Based on newfound benefits of magic mushrooms and the changing cultural (and legal) climate, some early movers have started working on psilocybin containing consumer products, like foods and beverages.

On July 29, 2019, Strava Craft Coffee announced its plans for introducing coffees and teas that include microdoses of psilocybin from magic mushrooms.  See New Atlas article by Rich Haridy.

Strava already produces “a Full-Spectrum CBD-Rich Hemp Infused Coffee line called “Peace & Wellness.”  According to Strava’s CEO, Andrew Aamot, moving into the magic mushroom space fits the company’s mission: “the company’s vision is to bring consumers amazing beverages infused with promising natural compounds.”
Mr. Aamot further explains that Strava’s goal “in the case of psilocybin, [is] to seek physical, mental and spiritual therapeutic benefits without triggering psychedelic “trips,” which can occur when psilocybin is consumed in high doses.”

“Strava doesn’t anticipate selling the beverages until 2020 at the earliest, banking on a more favorable regulatory environment emerging within the new few years.”

Strava CEO Andrew Aamot says in a statement announcing the new product: “As research is proving, with measured consumption, cannabis and psilocybin can both promote physiological, mental and spiritual health.”

According to their press release, Strava plans on infusing coffee and tea with “microdoses of psilocybin.” Stave’s statements also make clear that they intend to us“psilocybin from mushrooms,” aka “magic mushrooms,” as opposed to synthetic psilocybin.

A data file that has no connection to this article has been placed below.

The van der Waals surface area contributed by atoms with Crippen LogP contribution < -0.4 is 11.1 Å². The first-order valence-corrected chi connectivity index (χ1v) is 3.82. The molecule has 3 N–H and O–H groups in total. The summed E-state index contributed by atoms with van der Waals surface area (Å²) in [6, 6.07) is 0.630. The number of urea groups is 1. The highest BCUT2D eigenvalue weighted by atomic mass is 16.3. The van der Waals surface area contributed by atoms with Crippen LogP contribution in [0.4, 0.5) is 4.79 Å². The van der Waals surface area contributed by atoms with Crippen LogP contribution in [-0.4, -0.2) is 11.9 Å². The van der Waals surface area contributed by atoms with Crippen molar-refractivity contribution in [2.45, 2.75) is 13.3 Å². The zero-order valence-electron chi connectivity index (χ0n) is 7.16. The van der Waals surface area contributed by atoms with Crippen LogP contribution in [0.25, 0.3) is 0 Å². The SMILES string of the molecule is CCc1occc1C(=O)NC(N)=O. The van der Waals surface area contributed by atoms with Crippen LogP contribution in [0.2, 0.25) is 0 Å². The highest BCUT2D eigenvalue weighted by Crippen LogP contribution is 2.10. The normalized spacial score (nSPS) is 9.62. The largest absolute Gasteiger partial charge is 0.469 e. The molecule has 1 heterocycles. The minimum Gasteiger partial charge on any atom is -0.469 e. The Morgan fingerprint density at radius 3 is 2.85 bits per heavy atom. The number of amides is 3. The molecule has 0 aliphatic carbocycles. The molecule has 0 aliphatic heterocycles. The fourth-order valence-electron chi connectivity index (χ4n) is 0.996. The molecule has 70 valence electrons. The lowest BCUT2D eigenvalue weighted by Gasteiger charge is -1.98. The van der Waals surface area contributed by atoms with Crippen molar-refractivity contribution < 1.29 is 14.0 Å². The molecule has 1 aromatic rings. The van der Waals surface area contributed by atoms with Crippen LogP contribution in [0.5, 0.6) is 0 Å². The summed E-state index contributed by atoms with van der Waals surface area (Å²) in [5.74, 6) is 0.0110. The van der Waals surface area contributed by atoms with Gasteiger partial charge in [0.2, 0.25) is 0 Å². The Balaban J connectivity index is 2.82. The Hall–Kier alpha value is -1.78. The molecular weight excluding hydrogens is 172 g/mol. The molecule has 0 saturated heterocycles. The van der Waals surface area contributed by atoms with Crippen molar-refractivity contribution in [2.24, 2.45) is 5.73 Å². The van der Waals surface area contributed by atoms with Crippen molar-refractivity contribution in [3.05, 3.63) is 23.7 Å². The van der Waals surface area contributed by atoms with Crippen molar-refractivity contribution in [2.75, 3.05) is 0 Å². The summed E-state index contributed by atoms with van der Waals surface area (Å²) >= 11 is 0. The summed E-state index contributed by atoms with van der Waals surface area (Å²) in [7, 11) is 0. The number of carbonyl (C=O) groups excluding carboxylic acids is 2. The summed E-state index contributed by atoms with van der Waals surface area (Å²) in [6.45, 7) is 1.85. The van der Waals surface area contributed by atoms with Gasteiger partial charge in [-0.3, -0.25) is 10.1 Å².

Strava already has some experience making with naturally derived products. Strava was one of the first coffee roasters to sell CBD-infused coffee in 2017. 

Other logical fits for making psilocybin containing coffee include Four Sigmatic and Bulletproof.   Four Sigmatic is a “functional mushroom company,” which makes a line of mushroom based beverage formulations. Although Four Sigmatic has not made any formal announcements about making psilocybin containing products, its founder, Tero Isokauppila has discussed possibilities in the space.  See Maxim Oct. 14, 2018.

Bulletproof makes a line of “science-based” products. Bulletproof’s founder and CEO, Dave Asprey describes himself as the “Father of Biohacking,” which speaks to the companies mission: “take control of your own biology.”  Clearly psychedelics, like magic mushrooms have potential within the context of biohacking.  Nevertheless, Mr. Asprey explains in his blog that he has no intentions of including mushrooms in their coffee products. “In the early days of Bulletproof, we experimented with developing mushrooms and herbs to put in coffee. We put the kibosh on that for a few reasons, the main one being that mushrooms in coffee tastes like crap. Why ruin a perfectly good cup of coffee with the taste of mushrooms? Some types of mushrooms can be pretty earthy — that’s a coffee snob’s way of saying it tastes like dirt.”  Mr. Asprey appears to agree with the potential biohacking benefits of magic mushrooms by opposes the idea of including mushrooms in coffee: “With a little research, expert guidance, and self-experimentation, mushrooms can be a valuable addition to your supplement stack, without making your coffee taste mega gross.”